Thank you for your question. Before I answer it, I would like to mention a few things about your earlier statements. In your first statement you said that “As long as we confess that we believe in Jesus and get baptized, we’re going to heaven.” 1 Peter 3: 21 makes it plain that baptism does not enable us to go to heaven. This verse reads, “The like figure whereunto even baptism doth also now save us (not the putting away of the filth of the flesh, but the answer of a good conscience toward God,) by the resurrection of Jesus Christ.” Baptism does not cleanse us of our filthy flesh, which is another name for our old, sinful nature. Instead baptism is “the answer of a good conscience toward God.” We read in Ephesians 2:8-9, “For by grace are ye saved through faith; and that not of yourselves: it is the gift of God: not of works, lest any man should boast.” Baptism is something that people do and so it is a work. Works do not save us. The Apostle Paul tells us in Acts 20:21, “Testifying both to the Jews, and also to the Greeks, repentance toward God, and faith toward our Lord Jesus Christ.” Notice that repentance and faith are what God requires for salvation, not baptism.

In your second statement you are absolutely correct that “If we repent of our sins, He forgives us.” He forgives us when we are first saved and He forgives us when we sin after we are saved as well. We read about this in 1 John 1:9, which states “If we confess our sins, He is faithful and just to forgive us our sins, and to cleanse us from all unrighteousness.”

Moving on to your question, when God saves us He saves us eternally, not just until we sin again. As we read in John 10:27-29, “My sheep hear my voice, and I know them, and they follow me: And I give unto them eternal life; and they shall never perish, neither shall any man pluck them out of my hand. My Father, which gave them me, is greater than all; and no man is able to pluck them out of my Father’s hand.” We are eternally secure in both the Father and the Son the moment we are saved. After we are saved, we learn more about our Savior and all that He went through for us. When we realize that “His own self bare our sins in His own body on the tree” (1 Peter 2:24), then we understand that the Lord Jesus Christ had to suffer for every single one of our sins. Therefore, why would we want to sin more which means that Christ would have had increased suffering on the cross? Also, when we come to know His amazing, self-sacrificing love for us, then we want to please Him with our lives. His desire for us in the latter part of 1 Peter 2:24 is that we would “live to righteousness.” As we learn of His unbounded love for us, our love for Him increases and He gives us a desire to “please Him” (2 Timothy 2:4).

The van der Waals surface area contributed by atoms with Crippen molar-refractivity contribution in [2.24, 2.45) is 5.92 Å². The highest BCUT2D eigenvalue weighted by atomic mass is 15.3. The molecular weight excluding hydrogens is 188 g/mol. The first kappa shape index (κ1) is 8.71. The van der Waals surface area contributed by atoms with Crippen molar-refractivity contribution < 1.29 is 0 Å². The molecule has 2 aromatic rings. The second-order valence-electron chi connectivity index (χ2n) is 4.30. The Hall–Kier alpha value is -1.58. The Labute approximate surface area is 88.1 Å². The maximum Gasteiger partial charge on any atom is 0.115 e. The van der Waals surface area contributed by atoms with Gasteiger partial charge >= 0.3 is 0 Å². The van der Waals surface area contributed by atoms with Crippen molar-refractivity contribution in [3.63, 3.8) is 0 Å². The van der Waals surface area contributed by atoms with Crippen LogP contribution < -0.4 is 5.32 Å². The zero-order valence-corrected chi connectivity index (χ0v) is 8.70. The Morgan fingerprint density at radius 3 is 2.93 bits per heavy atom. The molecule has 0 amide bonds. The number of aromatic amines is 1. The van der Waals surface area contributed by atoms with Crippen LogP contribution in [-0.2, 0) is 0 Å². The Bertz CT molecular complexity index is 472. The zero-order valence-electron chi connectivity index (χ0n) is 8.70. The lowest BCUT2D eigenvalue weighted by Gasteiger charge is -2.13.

We know from Ephesians 1:13 that “In Him, you also, after listening to the message of truth, the gospel of your salvation—having also believed, you were sealed in Him with the Holy Spirit of promise” (NASB). We know from John 16:8 that one of the Holy Spirit’s roles is to “convict the world concerning sin” (NASB). The Holy Spirit within us will convict us of our sin and encourage us to live for the Lord. We are told to “grieve not the holy Spirit of God” in Ephesians 4:30. If we grieve the Spirit by sinning, we cannot expect to experience “the fruit of the Spirit” of “love, joy, peace, longsuffering, gentleness, goodness, faith, meekness, temperance” in our lives (Galatians 5:22). Therefore, in view of Christ’s everlasting love for us, let us not live to please ourselves which will only result in misery. Rather, let us live in the joy of our Savior, with whom we have the privilege to walk each day. (245.6) (DJ)